Toshiba Introduces New High Areal Density 2.5-inch 750GB HDDs

Mar 26, 2010

(PhysOrg.com) -- Toshiba Corporation today announced two additions to its 5,400 RPM line of 2.5-inch HDDs featuring industry-leading storage capacities. In the standard 9.5 millimeter-high, two-platter design, the MK7559GSXP HDD incorporates both the industry's highest areal density and capacity at 750GB. Sample shipments will start from April, 2010.

The MK7559GSXP HDD features an of 839.1Mbit/mm2, making it ideal for mobile applications in which capacity is key, including computers and external HDDs. This HDD is well-suited for devices that value high capacity in a smaller footprint with improved acoustic performance and lower power operation compared to larger form factor HDDs. Those applications include all-in-one desktops, televisions and set top boxes.

Toshiba also introduced a new three-platter 12.5-millimeter-high platform with the MK1059GSM with 1TB of storage. This capacity point was predominantly supported by larger form factor 3.5-inch HDDs until the introduction of high-end 2.5-inch solutions, providing low-power, space-saving opportunities to system manufacturers looking to differentiate or update their products.

The MK7559GSXP efficiency is about 14% less than the previous generation (MK6465GSX, 640GB). These products also adhere to Toshiba's environmental initiatives in their use of techniques and components that reduce reliance on harmful chemicals, materials and compounds.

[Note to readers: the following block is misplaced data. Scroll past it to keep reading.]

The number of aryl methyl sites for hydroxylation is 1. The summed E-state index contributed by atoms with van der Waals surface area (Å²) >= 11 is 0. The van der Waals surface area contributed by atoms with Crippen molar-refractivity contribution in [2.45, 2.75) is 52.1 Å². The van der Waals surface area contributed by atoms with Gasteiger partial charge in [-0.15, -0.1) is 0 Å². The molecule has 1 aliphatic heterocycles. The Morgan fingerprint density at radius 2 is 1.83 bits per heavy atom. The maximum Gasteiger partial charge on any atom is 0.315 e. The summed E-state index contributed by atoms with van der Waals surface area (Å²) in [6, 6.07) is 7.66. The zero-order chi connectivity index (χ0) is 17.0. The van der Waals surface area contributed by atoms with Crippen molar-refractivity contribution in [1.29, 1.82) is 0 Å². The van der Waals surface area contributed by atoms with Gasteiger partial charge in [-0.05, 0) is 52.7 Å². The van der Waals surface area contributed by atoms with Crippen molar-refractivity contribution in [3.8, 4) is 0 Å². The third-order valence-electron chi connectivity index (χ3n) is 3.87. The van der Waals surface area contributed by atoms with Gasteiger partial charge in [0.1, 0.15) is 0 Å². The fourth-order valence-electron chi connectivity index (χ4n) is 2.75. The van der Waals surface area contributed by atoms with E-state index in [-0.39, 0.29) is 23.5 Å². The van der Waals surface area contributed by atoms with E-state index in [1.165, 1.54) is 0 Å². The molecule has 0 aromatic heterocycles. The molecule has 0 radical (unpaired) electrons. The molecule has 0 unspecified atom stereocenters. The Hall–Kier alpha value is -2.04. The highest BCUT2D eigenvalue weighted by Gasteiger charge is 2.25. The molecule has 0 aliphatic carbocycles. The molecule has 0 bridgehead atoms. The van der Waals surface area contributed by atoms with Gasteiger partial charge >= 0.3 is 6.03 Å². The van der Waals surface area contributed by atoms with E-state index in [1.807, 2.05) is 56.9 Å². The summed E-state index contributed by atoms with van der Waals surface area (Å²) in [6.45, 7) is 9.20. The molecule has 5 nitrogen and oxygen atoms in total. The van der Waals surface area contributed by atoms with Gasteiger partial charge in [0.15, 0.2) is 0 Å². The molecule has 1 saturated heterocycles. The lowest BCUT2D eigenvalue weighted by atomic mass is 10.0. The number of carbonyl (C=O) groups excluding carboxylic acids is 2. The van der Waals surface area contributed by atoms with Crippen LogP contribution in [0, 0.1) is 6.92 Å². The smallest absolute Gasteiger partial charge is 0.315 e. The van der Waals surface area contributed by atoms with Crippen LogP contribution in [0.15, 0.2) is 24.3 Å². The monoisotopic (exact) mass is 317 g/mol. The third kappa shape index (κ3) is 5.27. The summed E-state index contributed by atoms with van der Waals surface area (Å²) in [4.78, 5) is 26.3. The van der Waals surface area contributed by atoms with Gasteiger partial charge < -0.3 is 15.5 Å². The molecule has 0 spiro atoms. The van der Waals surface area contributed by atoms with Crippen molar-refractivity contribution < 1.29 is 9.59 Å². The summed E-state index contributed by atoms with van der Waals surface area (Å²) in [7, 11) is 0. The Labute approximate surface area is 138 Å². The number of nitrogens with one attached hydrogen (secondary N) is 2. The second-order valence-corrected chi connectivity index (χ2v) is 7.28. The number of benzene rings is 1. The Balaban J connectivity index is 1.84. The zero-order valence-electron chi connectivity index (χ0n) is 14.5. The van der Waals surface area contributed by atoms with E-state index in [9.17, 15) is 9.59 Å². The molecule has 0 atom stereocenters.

The new products offerings expand Toshiba's mobile HDD product line into the highest-capacity segment of the 2.5-inch HDD market and represent the company's first mobile HDD platforms developed with the combined engineering resources from the integration of Fujitsu's HDD business, which Toshiba acquired last fall.

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mark0101
not rated yet Mar 26, 2010
5,400 RPM? Seriously?
Quantum_Conundrum
not rated yet Mar 26, 2010
The denser the data storage the slower the max read spead, which should be obvious. If your data bits are stored in a space half the size, then it takes twice as long to make an accurate read...
Scalziand
not rated yet Mar 26, 2010
The denser the data storage the slower the max read spead, which should be obvious. If your data bits are stored in a space half the size, then it takes twice as long to make an accurate read...


That's not true for magnetic platter hard drives. It's actually the other way around; a higher areal density increases the read rate because for a given spindle speed, more bits will pass under the read head in given time.
birdbrainz
not rated yet Mar 30, 2010
There are a few reasons for the slower spindle speed at very high densities: 1. It's easier to write data at lower data rates. 2. For a constant bit density, lower bit rates mean better SNR as the noise BW is smaller. 3. It's easier to design the mechanics and servo system for more precise head positioning. 4. Lower heat overall.